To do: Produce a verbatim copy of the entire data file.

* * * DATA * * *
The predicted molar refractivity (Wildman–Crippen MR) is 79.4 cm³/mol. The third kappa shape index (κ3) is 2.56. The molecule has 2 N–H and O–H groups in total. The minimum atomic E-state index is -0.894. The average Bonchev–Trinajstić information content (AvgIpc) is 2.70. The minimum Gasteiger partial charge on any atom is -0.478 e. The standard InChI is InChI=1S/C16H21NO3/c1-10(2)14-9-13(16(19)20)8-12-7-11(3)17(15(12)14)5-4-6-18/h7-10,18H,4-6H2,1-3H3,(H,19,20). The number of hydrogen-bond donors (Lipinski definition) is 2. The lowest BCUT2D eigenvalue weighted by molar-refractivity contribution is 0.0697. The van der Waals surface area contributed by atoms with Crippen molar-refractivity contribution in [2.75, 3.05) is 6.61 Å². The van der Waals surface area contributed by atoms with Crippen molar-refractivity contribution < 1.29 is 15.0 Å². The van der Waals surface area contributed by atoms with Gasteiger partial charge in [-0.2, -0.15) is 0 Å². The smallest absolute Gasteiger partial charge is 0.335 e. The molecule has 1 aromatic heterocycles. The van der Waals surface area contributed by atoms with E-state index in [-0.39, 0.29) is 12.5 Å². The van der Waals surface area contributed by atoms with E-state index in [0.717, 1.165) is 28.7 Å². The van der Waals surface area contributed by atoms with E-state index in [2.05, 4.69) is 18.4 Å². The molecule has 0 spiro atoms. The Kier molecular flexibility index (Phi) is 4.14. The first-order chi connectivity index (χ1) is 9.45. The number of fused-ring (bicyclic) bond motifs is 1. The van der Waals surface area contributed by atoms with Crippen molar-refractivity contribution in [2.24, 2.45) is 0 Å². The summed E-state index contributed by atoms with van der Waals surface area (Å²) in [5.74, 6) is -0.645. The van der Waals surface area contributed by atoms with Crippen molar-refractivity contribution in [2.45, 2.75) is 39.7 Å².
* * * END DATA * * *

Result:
The predicted molar refractivity (Wildman–Crippen MR) is 79.4 cm³/mol. The third kappa shape index (κ3) is 2.56. The molecule has 2 N–H and O–H groups in total. The minimum atomic E-state index is -0.894. The average Bonchev–Trinajstić information content (AvgIpc) is 2.70. The minimum Gasteiger partial charge on any atom is -0.478 e. The standard InChI is InChI=1S/C16H21NO3/c1-10(2)14-9-13(16(19)20)8-12-7-11(3)17(15(12)14)5-4-6-18/h7-10,18H,4-6H2,1-3H3,(H,19,20). The number of hydrogen-bond donors (Lipinski definition) is 2. The lowest BCUT2D eigenvalue weighted by molar-refractivity contribution is 0.0697. The van der Waals surface area contributed by atoms with Crippen molar-refractivity contribution in [2.75, 3.05) is 6.61 Å². The van der Waals surface area contributed by atoms with Crippen molar-refractivity contribution < 1.29 is 15.0 Å². The van der Waals surface area contributed by atoms with Gasteiger partial charge in [-0.2, -0.15) is 0 Å². The smallest absolute Gasteiger partial charge is 0.335 e. The molecule has 1 aromatic heterocycles. The van der Waals surface area contributed by atoms with E-state index in [-0.39, 0.29) is 12.5 Å². The van der Waals surface area contributed by atoms with E-state index in [0.717, 1.165) is 28.7 Å². The van der Waals surface area contributed by atoms with E-state index in [2.05, 4.69) is 18.4 Å². The molecule has 0 spiro atoms. The Kier molecular flexibility index (Phi) is 4.14. The first-order chi connectivity index (χ1) is 9.45. The number of fused-ring (bicyclic) bond motifs is 1. The van der Waals surface area contributed by atoms with Crippen molar-refractivity contribution in [2.24, 2.45) is 0 Å². The summed E-state index contributed by atoms with van der Waals surface area (Å²) in [5.74, 6) is -0.645. The van der Waals surface area contributed by atoms with Crippen molar-refractivity contribution in [2.45, 2.75) is 39.7 Å².